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Home / World News / UK facing brain drain due to Brexit, says new study

UK facing brain drain due to Brexit, says new study

The study by the Oxford-in-Berlin research partnership and the WZB Social Sciences Center Berlin reveals that many highly-educated British citizens keen on a future in continental Europe are likely to migrate, based on OECD and Eurostat data.

world Updated: Aug 04, 2020 15:00 IST
Prasun Sonwalkar
Prasun Sonwalkar
Hindustan Times, London
According to the study, the numbers of UK citizens obtaining EU member state passports provides evidence that an increasing number of UK immigrants are making long-term migration decisions to protect themselves from some of the negative effects of Brexit.
According to the study, the numbers of UK citizens obtaining EU member state passports provides evidence that an increasing number of UK immigrants are making long-term migration decisions to protect themselves from some of the negative effects of Brexit.(AP)

As the December 31 deadline of the UK’s exit from the European Union nears, a new study released on Tuesday suggests that the country is facing a brain drain, noting major changes in migration decisions that it says are equivalent to the impact of a serious economic or political crisis.

The study by the Oxford-in-Berlin research partnership and the WZB Social Sciences Center Berlin reveals that many highly-educated British citizens keen on a future in continental Europe are likely to migrate, based on OECD and Eurostat data.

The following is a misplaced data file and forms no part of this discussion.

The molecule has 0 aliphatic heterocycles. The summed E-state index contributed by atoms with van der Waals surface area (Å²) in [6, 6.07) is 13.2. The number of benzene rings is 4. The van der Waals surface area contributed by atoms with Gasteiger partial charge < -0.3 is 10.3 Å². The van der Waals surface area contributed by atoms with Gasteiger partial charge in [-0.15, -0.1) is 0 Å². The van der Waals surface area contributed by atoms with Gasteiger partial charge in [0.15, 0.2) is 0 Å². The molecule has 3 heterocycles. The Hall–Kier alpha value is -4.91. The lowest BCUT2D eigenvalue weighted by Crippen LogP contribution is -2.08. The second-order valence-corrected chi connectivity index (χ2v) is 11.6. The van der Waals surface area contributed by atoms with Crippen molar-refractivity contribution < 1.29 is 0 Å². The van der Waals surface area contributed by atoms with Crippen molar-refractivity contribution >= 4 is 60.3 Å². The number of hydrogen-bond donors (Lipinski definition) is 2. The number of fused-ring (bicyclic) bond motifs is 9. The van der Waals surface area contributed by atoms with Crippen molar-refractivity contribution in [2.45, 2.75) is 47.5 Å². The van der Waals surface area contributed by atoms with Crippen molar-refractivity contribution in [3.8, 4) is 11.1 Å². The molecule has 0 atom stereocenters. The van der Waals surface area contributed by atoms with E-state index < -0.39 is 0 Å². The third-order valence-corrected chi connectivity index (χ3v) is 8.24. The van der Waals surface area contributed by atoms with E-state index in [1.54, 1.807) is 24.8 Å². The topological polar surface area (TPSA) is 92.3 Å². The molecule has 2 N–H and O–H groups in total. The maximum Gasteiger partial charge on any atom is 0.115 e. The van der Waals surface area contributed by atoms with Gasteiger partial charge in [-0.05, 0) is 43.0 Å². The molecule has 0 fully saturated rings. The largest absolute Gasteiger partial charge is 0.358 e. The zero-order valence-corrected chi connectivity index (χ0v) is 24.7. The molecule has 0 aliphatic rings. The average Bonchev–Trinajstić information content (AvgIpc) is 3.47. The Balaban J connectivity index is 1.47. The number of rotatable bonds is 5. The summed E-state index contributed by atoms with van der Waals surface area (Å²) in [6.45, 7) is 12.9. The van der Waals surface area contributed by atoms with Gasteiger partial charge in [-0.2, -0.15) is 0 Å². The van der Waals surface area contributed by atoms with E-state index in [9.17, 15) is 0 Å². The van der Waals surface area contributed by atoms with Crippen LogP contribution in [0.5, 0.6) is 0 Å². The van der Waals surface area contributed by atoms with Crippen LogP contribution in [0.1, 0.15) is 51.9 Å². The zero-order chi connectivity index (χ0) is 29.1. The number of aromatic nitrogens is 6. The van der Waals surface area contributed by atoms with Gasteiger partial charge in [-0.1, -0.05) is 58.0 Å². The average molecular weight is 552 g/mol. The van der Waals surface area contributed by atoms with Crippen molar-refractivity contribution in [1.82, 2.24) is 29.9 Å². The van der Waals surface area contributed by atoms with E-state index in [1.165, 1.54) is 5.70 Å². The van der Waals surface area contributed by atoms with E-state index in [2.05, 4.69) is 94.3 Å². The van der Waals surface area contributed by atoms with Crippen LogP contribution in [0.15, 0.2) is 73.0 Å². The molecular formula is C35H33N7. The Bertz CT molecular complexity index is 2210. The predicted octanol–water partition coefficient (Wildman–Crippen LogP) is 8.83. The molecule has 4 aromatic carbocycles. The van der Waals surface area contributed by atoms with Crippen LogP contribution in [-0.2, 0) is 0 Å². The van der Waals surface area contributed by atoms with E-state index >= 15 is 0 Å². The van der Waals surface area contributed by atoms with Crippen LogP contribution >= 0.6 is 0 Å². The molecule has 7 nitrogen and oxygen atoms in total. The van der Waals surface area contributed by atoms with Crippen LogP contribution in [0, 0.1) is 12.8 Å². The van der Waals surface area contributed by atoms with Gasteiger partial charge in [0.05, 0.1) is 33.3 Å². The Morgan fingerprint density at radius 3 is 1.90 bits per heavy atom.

The data shows that migration from the UK to EU countries increased by nearly 30%, compared to pre-Brexit numbers and the number of British citizens obtaining an EU member-state passport increased by more than 500% across the continent, and by more than 2000% in Germany.

The study, authored by Daniel Tetlow of Oxford-in-Berlin and Daniel Auer of WZB, reveals that Brexit has been the dominant driver of migration decisions since 2016, by comparison with stable migration flows of other EU nationals over the same period.

According to the study, the numbers of UK citizens obtaining EU member state passports provides evidence that an increasing number of UK immigrants are making long-term migration decisions to protect themselves from some of the negative effects of Brexit.

Auer said: “These increases in numbers are of a magnitude that you would expect when a country is hit by a major economic or political crisis.”

Since the 2016 referendum, the German government has granted 31,600 British citizens German citizenship while allowing them to maintain their UK identity indefinitely.

“We’re observing a new social migration phenomena and a redefining of what it means to be British-European,” said Tetlow.

The study concludes that in the last four years, ‘collective uncertainty’ triggered by Brexit was and still remains powerful enough to alter migratory behaviour at scales comparable to the impact of a large-scale economic shock.

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